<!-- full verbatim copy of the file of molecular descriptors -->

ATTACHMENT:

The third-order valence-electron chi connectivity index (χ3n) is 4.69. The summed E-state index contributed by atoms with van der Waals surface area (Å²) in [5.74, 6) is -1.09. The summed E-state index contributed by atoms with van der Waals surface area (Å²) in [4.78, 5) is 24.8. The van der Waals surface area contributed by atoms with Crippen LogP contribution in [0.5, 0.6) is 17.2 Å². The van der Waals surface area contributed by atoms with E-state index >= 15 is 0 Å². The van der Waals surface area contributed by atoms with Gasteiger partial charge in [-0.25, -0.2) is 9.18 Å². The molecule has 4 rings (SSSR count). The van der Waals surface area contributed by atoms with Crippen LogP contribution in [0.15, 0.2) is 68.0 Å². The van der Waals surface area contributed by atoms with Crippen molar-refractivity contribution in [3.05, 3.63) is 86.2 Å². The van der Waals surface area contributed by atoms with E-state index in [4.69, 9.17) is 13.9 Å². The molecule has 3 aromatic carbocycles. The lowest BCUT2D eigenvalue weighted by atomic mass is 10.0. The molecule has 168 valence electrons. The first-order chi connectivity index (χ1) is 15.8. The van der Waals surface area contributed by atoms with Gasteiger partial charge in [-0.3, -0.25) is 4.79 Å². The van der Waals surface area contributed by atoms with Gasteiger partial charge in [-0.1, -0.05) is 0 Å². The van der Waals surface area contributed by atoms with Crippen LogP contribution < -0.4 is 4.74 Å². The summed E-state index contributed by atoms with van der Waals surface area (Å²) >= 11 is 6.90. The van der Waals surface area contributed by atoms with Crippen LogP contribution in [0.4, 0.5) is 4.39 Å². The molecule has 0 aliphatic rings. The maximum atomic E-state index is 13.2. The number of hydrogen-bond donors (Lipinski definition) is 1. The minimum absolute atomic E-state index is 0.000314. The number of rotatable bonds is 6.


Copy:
The third-order valence-electron chi connectivity index (χ3n) is 4.69. The summed E-state index contributed by atoms with van der Waals surface area (Å²) in [5.74, 6) is -1.09. The summed E-state index contributed by atoms with van der Waals surface area (Å²) in [4.78, 5) is 24.8. The van der Waals surface area contributed by atoms with Crippen LogP contribution in [0.5, 0.6) is 17.2 Å². The van der Waals surface area contributed by atoms with E-state index >= 15 is 0 Å². The van der Waals surface area contributed by atoms with Gasteiger partial charge in [-0.25, -0.2) is 9.18 Å². The molecule has 4 rings (SSSR count). The van der Waals surface area contributed by atoms with Crippen LogP contribution in [0.15, 0.2) is 68.0 Å². The van der Waals surface area contributed by atoms with Crippen molar-refractivity contribution in [3.05, 3.63) is 86.2 Å². The van der Waals surface area contributed by atoms with E-state index in [4.69, 9.17) is 13.9 Å². The molecule has 3 aromatic carbocycles. The lowest BCUT2D eigenvalue weighted by atomic mass is 10.0. The molecule has 168 valence electrons. The first-order chi connectivity index (χ1) is 15.8. The van der Waals surface area contributed by atoms with Gasteiger partial charge in [-0.3, -0.25) is 4.79 Å². The van der Waals surface area contributed by atoms with Gasteiger partial charge in [-0.1, -0.05) is 0 Å². The van der Waals surface area contributed by atoms with Crippen LogP contribution < -0.4 is 4.74 Å². The summed E-state index contributed by atoms with van der Waals surface area (Å²) >= 11 is 6.90. The van der Waals surface area contributed by atoms with Crippen LogP contribution in [0.4, 0.5) is 4.39 Å². The molecule has 0 aliphatic rings. The maximum atomic E-state index is 13.2. The number of hydrogen-bond donors (Lipinski definition) is 1. The minimum absolute atomic E-state index is 0.000314. The number of rotatable bonds is 6.